Dream debut for Andrew Mullen at world championships

23 August, 2013

After just missing out on a medal at London 2012, 16-year-old Andrew Mullen made a superb debut at the IPC Swimming World Championships this month by winning a medal and setting a record in each of his first three events.

“I’m really happy with the result in Canada,” he told SportsAid this week. “I came so close in London and to finally do it on the world stage is a great relief. London was a good preparation for me, helping me to get used to the crowds, and once you've done that you’re ready for anything.”

On the first day of the competition in Montreal Andrew won a bronze medal and set a new European record in the S5 50m butterfly, only losing out to Brazilian swimming legend Daniel Dias who at last summer’s Paralympic Games won six gold medals, all in world-record time.

“The butterfly is one of my favourite events,” Andrew explains, “so it was a great way to start the world championships and it really set the tone for me for the rest of the week. Dias is the world record holder and a great competitor so he’s someone I’ve always looked up to, but I’m getting closer to him every time I swim.”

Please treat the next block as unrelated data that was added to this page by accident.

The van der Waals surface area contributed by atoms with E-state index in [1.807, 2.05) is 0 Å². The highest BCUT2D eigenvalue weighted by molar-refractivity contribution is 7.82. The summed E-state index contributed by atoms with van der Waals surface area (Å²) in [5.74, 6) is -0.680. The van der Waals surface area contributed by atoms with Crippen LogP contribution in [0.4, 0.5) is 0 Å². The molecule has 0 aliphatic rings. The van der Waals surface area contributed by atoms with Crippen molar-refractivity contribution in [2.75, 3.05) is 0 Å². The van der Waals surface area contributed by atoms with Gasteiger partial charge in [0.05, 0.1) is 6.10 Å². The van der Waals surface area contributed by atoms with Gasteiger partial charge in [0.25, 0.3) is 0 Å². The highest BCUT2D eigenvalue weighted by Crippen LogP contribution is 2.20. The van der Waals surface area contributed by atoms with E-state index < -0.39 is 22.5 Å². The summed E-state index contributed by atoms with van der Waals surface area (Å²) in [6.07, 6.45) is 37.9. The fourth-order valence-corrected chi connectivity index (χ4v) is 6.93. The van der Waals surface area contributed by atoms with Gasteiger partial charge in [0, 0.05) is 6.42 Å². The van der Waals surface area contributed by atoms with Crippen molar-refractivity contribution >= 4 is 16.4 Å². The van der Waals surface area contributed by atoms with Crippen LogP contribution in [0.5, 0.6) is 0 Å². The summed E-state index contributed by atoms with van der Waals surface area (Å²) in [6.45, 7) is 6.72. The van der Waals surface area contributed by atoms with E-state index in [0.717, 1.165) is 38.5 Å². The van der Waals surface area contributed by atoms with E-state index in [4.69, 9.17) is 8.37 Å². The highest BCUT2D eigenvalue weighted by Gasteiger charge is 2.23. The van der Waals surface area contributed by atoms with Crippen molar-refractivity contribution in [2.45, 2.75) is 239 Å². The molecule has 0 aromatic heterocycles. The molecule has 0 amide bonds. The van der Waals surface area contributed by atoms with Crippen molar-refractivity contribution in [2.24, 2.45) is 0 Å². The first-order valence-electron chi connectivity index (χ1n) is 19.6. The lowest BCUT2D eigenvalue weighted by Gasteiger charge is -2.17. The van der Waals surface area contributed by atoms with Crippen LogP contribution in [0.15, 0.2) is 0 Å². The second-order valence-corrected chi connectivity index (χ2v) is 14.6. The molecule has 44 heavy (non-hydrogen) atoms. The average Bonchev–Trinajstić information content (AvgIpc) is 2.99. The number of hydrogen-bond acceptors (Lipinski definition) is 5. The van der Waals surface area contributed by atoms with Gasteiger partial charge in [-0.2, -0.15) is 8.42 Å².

Over his next two events, the S5 50m backstroke and SM5 200m individual medley, Andrew confirmed his dream debut by winning two silver medals – again behind Dias in each event – and setting two new British records in the process.

Asked whether he expected to come away with three podium finishes at his first senior world championships, Andrew says, “I definitely hit all my season’s objectives in Montreal but going into the meet you never know what will happen on the day and what people will bring. Standing on the podium I was relieved and happy to have done it.”

As a member of the Local Heroes programme, Andrew’s SportsAid Award this year has come from Bank of Scotland which he says has definitely helped not only him but also his family. “Financially it helps me and my parents a lot because most of the competitions I take part in are down south and paying for the travel and accommodation costs a lot of money. It also helps me to get to training.”